An inquiry about conditions in Germany, as revealed by reports, and whether any outline can be given of any plan for American relief. Reports are constantly coming in, of unofficial character, which present the lack of food in Germany, lack of ability to secure such food as there may be, and indicating very strongly that it is going to be necessary, within a short time, for some one to help in the way of rations. Where the help should come from, I am not in a position to say at the present time. It is possible that, if France is occupying a part of the territory, that they would take care of that territory, and charitably minded individuals or Governments would try to assist in rationing those that were in need in other parts of what was formerly the German Empire.
An inquiry about the proposed reduction of grain rates and the equalization of coal rates, in relation to the voluntary reductions that the railroads were considering. I suggested, at one time, and it was merely a suggestion, that some of the railroad executives should consider whether they, on investigation, could adopt any voluntary plan of this kind. I didn’t expect any reply to come to me, because I didn’t make any inquiry. I have understood indirectly that it hasn’t been found to be feasible. The matter is before the Interstate Commerce Commission. My only thought was that if a remedy could be found by voluntary action, it would be more expeditious than to do that which might result from a long hearing. Nor am I trying to indicate that a change ought to be made. That is a matter for the Interstate Commerce Commission to determine.
Another question as to a tax problem for the next Congress. I haven’t formulated any tax problem at the present time. That is about all I can say about any inquiry about a plan that I am likely to lay before the Congress.
Here is another inquiry about the proposed reparations inquiry. Whether the American experts will represent the United States Government. They would not represent the Government, as I have already indicated.
Another inquiry about the “new methods of payment”. The French Foreign Office says the committee of experts may consider “new methods of payment.” Under that heading, would you determine that Germany’s future capacity to pay should be assessed? I don’t know that I could answer that either “yes” or “no”. I think, again, it will be best answered by a careful reading of the note. The proposal, as I understood it, was inclusive and broad, and took in Germany’s capacity to pay. I don’t mean the capacity to pay this minute, or tomorrow, or the next day, the capacity to pay until reparations were paid that it could pay. The limit of its ability, I think is the phrase that has generally been used about reparations.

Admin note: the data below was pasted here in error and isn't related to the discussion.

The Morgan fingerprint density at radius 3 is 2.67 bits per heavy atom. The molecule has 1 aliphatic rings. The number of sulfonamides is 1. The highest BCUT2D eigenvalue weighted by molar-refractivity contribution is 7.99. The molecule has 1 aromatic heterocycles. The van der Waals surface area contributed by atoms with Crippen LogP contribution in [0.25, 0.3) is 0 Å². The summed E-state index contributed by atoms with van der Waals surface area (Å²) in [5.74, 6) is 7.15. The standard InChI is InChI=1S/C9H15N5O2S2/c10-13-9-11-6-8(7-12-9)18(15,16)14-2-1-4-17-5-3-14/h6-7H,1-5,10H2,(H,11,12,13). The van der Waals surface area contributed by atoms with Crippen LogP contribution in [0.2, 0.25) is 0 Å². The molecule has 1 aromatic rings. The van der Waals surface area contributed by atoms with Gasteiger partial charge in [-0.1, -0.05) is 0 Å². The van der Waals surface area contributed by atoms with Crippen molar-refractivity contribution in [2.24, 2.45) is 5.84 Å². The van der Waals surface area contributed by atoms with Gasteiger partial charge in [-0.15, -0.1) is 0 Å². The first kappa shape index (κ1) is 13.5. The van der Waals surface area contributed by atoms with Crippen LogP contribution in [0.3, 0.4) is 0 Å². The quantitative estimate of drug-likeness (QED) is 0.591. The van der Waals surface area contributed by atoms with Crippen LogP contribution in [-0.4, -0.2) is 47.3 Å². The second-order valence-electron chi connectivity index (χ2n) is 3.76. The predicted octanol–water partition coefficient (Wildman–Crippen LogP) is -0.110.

Also an inquiry as to whether the Senate reservation to the Four-Power Treaty makes that treaty meaningless. I don’t think it does. If it had, I am sure that neither the Senate, nor President Harding, or the Secretary of State, would have bothered themselves to pass it, or, if it had been passed, to promulgate it and submit it to foreign governments for their approval, which was done. Another inquiry about the sale of American wheat in Germany. Nothing has been done about that.
A statement that the Goodyear people at Akron have bought out the Zeppelin interests, and the exclusive right to become sole makers of Zeppelins, and the suggestion that there be comment on the importance of this deal to the country, from the standpoint of commercial aviation in America, and as to benefits both in peace and war. Are there any treaty obstacles to be overcome? I don’t know of any treaty obstacles. None occur to me. I wouldn’t want to give that as a professional opinion without examining some of the authorities, but I should imagine that it is perfectly lawful, and permitted under our treaties, for private interests to buy an enterprise of that kind. I think you can readily see, as well as I can, about the importance that it would be to the commercial aviation in America. Our Navy is especially interested in that. You will recall it was only a few days ago that their airship sailed by here, and our Government is undertaking to advance that interest, both through the Navy and through the Post Office Department.